When most people think of lawyers, they conjure up ideas of heated courtrooms, tensions running high and prison sentences. But Robin Unander, an attorney in UC Santa Barbara’s Associated Students Legal Resource Center, has spent her career working outside of the conventional profile of an attorney to engage in community advocacy throughout Santa Barbara County. 

Earlier this month, Unander was given the Richard Abbe Humanitarian Award by the Santa Barbara County Bar Association (SBCBA) as a recognition of her contributions to her community. The SBCBA awards the Richard Abbe Humanitarian Award every year to an attorney in the Santa Barbara County Bar Association whose life, leadership and conduct exemplifies humanitarian principles. 

Unander was nominated by SBCBA Director Michelle Roberson — who, ironically, has battled against her regarding tenant issues — and was bestowed the award following a unanimous vote by the SBCBA Board of Directors.

“I was tickled to be nominated and honored to be recognized that way,” Unander said. Regarding the nature of her work that that the award seeks to recognize, she notes: “But the only reason that I can do this is because I don’t have a law firm career. I tried … it didn’t work out.” 

Unander began working with the Legal Resource Center (LRC) in 2003 — but her connection to the university goes much farther back. As a born-and-raised Santa Barbara local, she graduated from UCSB in 1992 before earning a law degree from Southwestern University. 

Returning to Santa Barbara in 1996 — “after realizing I didn’t like Los Angeles,” Unander joked over the phone — she took on a role at the LRC as an independent contractor that October. She’s been working at the university ever since.

Most of her day-to-day job entails fielding common student questions — “repeat questions,” as Unander called them — that change depending on the season. Right now, for instance, most questions are regarding security deposits, while the May/June season brings issues under the umbrella of subleasing. 

But students aren’t the only ones Unander helps. 

As an advisor to the Isla Vista Tenants Union, Unander has brought her legal experience  to the aid of several non-student community members — most recently in 2019, when she helped tenants within a property group organize and sue their landlords en masse for mishandling their security deposits.

“We were able to inspire tenants from 17 different units to rally and bring up small claim actions against [Isla Vista Luxury Living],” Unander said. “And everybody got something. Some people got awarded something from the judge, and … they managed to settle most of the cases.”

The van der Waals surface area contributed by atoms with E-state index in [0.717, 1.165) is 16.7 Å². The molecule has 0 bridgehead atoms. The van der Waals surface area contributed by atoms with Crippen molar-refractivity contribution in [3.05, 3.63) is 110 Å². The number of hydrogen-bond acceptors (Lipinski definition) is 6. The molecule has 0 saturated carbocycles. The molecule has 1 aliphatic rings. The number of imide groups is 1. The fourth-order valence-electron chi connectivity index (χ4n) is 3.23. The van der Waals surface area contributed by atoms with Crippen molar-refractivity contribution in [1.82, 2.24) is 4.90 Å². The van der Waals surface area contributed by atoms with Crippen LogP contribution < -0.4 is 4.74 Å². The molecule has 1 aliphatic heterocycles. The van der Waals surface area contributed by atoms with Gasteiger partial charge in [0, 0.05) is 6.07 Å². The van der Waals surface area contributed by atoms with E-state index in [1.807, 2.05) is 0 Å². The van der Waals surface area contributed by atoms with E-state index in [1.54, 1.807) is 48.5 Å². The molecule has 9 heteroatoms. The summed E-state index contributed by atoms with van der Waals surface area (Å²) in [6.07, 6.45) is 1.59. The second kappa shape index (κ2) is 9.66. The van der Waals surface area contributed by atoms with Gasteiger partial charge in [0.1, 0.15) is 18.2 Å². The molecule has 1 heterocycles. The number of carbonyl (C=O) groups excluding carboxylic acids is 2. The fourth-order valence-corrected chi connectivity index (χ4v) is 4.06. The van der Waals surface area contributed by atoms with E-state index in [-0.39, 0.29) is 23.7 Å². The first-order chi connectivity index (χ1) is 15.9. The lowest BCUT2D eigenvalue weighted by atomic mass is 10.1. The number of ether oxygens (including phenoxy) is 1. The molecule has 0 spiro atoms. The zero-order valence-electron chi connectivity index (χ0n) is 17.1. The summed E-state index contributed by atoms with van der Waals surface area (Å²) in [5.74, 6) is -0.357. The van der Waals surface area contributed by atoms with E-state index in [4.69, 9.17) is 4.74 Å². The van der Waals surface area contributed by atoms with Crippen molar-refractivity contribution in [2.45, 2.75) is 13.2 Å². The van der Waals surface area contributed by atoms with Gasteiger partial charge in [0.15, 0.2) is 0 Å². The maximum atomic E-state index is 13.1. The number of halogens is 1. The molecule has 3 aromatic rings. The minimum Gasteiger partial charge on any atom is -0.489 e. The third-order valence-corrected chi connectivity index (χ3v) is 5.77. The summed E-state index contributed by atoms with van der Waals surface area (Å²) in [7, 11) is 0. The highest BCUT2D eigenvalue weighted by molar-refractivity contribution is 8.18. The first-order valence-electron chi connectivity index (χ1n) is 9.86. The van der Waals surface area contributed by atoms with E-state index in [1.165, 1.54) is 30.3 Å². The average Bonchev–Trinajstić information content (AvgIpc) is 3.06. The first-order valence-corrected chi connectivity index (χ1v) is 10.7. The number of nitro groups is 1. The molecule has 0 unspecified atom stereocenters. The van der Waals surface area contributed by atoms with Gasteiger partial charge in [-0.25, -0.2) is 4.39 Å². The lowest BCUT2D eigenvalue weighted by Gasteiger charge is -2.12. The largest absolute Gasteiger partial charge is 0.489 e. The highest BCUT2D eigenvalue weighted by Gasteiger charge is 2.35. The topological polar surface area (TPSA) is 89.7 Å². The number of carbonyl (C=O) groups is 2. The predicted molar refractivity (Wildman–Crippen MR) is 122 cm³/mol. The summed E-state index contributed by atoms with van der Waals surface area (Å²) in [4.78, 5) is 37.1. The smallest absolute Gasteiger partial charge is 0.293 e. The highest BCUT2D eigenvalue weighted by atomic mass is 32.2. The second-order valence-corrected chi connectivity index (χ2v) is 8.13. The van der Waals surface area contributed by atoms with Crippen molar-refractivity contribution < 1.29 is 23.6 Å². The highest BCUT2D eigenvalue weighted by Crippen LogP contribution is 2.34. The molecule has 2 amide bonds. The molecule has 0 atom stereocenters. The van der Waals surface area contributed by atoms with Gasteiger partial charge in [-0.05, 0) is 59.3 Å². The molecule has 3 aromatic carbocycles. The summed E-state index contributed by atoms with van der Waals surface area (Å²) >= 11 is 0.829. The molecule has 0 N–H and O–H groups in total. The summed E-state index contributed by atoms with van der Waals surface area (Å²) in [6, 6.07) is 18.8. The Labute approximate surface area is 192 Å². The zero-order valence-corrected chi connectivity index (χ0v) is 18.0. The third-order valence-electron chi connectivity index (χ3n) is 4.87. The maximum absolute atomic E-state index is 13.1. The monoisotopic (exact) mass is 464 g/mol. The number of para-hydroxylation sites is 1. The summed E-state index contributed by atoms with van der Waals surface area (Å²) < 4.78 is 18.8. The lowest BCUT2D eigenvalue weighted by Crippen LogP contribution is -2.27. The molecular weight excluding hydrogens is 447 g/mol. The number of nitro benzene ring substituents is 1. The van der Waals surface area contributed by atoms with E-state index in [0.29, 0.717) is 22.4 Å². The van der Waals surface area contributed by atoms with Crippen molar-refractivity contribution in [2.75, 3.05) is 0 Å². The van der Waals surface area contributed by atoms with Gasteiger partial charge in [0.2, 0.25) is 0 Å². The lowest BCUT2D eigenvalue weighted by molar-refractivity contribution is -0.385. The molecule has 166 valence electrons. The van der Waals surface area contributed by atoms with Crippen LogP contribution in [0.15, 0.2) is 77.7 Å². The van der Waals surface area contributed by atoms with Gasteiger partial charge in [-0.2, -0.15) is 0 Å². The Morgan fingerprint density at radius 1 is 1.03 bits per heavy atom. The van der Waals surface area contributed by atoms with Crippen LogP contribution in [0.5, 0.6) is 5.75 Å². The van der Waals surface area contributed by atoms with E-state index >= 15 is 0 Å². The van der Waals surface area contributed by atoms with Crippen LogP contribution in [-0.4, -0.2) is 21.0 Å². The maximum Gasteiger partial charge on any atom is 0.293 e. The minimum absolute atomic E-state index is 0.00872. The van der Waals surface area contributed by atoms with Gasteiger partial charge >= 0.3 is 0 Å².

She’s been helping to slow or stop mass evictions — as well as seek some form of return for her clients, whether in the form of time or money — ever since the passage of a 2011 housing ordinance that nearly snowballed into a mass exodus of tenants in Isla Vista.  

And still, even between helping students as part of her day job and aiding the other non-student members of her community in her spare time, Unander finds the time to help even more people in Santa Barbara County.

Unander, in addition to being a full-time employee at the university, started a nonprofit organization called Mothers’ Helpers in 2009 that is dedicated to helping new mothers get the items and support they need.

According to Unander, it was Craigslist that sparked the need for such an organization. While scrolling through listings, she began to notice a pattern of new or expectant mothers who were in desperate need of supplies for their newborns but couldn’t afford to get them. 

Aware of her position, Unander began to ask people in her life for any extras they had — but once those ran out, it was clear that there was still more work to be done. So Unander rolled up her sleeves and took the long, arduous step of incorporating her idea into a nonprofit organization. 

“There are some great resources for those interested in doing it … but ours was very labor intensive,” Unander said. It was a difficult process, full of the intricacies of tax law and nonprofit planning (not to mention the struggle for consistent volunteers), but an infinitely valuable one.

As of 2021, Mothers’ Helpers has served over 1,800 families in Santa Barbara County.

As it turns out, it is specifically because of her position at the LRC that Unander is able to accomplish so much. 

“I didn’t have the law career that I envisioned when I graduated from law school,” she said. “I didn’t exactly fit the typical associate profile … which led to me having my own practice and serving UCSB students. That pivot in plans gave me something that all the income I would have earned wouldn’t have been able to afford me: time.”

With this time, Unander has made a name for herself within the local community as an ally and friend, and has spent the last 18 years helping those around her both inside and out of the confines of her job. 

“I’m a square peg in a round hole,” Unander said. “Which is part of the reason I got nominated for the award in the first place. I’m not your typical lawyer.”

Correction: [Sept. 3, 9:10 a.m.]: A previous version of this article incorrectly stated that Unander took small claims actions against Meridian Group Real Estate Management. This article has been corrected to say that Unander took small claims actions against Isla Vista Luxury Living. 

Correction: [Sept. 3, 9:10 a.m.]: A previous version of this article incorrectly stated that Unander and Roberson had previously battled in court. It has been corrected to say Unander and Roberson battled over tenant issues outside the court. 

Correction: [Sept. 3, 9:10 a.m.]: A previous version of this article incorrectly stated that Unander returned to Santa Barbara in 2003. It has now been corrected to say that Unander returned in 1996.